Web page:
Lyft envisions a future where you either carpool or pay to drive [The Verge]
Sum and Substance: Logan Green and John Zimmer, the co-founders of Lyft, have an idea for ending traffic, but you may not like it. They published an op-ed today on Medium called “The End of Traffic,” in which they propose encouraging more people to carpool by charging a fee to those who don’t.
According to Green and Zimmer, the federal government should provide grants to cities to reclassify specific streets and highways as “smart lanes,” in which people with three or more occupants in their vehicle could drive for free, while everyone else would have to pay a toll. Those tolls could in turn be used to pay for the major infrastructure improvements that the nation sorely needs.
In other words, the Lyft co-founders propose combining two well-worn traffic reduction theories — HOV lanes and congestion pricing — into one in order to combat the growing scourge of gridlock. Most HOV lanes in the US allow drivers with just one passenger. And congestion pricing has proven to be a tricky to pull off for most municipalities.
In New York City back in 2007, for example, then-Mayor Michael Bloomberg proposed a plan that would charge drivers ($8 for cars, $21 for trucks) to enter the busiest part of Manhattan, only to have state lawmakers kill the plan at the last second.
In an interview, Green said that by making smart lanes free to those drivers with two or more passengers, he hopes to make the plan more politically feasible. Lyft has had discussions with policymakers about its ideas, but Green wouldn’t disclose with whom. “We have to draw line in the sand and declare our goal to end traffic,” he said.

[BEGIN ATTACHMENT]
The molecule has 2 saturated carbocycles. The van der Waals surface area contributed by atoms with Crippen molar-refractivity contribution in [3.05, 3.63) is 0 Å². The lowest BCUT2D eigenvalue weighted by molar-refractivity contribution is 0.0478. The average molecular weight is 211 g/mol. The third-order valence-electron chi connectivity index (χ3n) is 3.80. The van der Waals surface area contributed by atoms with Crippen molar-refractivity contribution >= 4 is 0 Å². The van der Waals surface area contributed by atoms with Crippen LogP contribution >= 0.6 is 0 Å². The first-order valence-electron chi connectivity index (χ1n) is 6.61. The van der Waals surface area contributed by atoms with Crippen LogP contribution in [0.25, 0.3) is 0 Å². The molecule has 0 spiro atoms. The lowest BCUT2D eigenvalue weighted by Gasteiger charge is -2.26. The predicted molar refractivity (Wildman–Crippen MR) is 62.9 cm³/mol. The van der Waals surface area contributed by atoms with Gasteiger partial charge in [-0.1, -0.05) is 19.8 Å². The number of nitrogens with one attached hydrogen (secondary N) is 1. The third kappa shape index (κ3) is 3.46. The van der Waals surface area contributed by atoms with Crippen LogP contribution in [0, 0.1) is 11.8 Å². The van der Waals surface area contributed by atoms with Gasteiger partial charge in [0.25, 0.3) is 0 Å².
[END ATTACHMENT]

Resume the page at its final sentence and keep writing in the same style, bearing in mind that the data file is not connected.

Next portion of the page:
Of course, Lyft has a vested interest in seeing policies put in place to promote carpooling. Both Uber and Lyft have their own carpooling products — UberPool and Lyft Line — that they’ve been aggressively marketing to riders over the last year. Lyft also has a more casual carpooling product that its testing in the Bay Area, in which non-professional drivers can get paid to pick up strangers on their way to work. (Green said that pilot was shut down after Lyft failed to find enough casual drivers to join.)
My Take: These manifestos by Lyft’s John Zimmer and Logan Green are thought provoking, but self serving and slightly delusional. Their proposal is to envision a future that conveniently happens to help advance Lyft’s business model.
Okay, maybe smart lanes make sense in specific situations, but their implementation on a large scale is logistically and politically a nightmare. His goal, to put an end to traffic, is laudable, but laughable. I mean, really? An end to traffic? One wonders sometimes what really is going on in the heads of these tech executives who are burning through billions of investors money, while writing op-ed pieces like this.
Readers, what do you think of this week’s round up? Where do you see the future of driverless cars going, and should people be charged if they have fewer than 2 passengers in their car?
-John @ RSG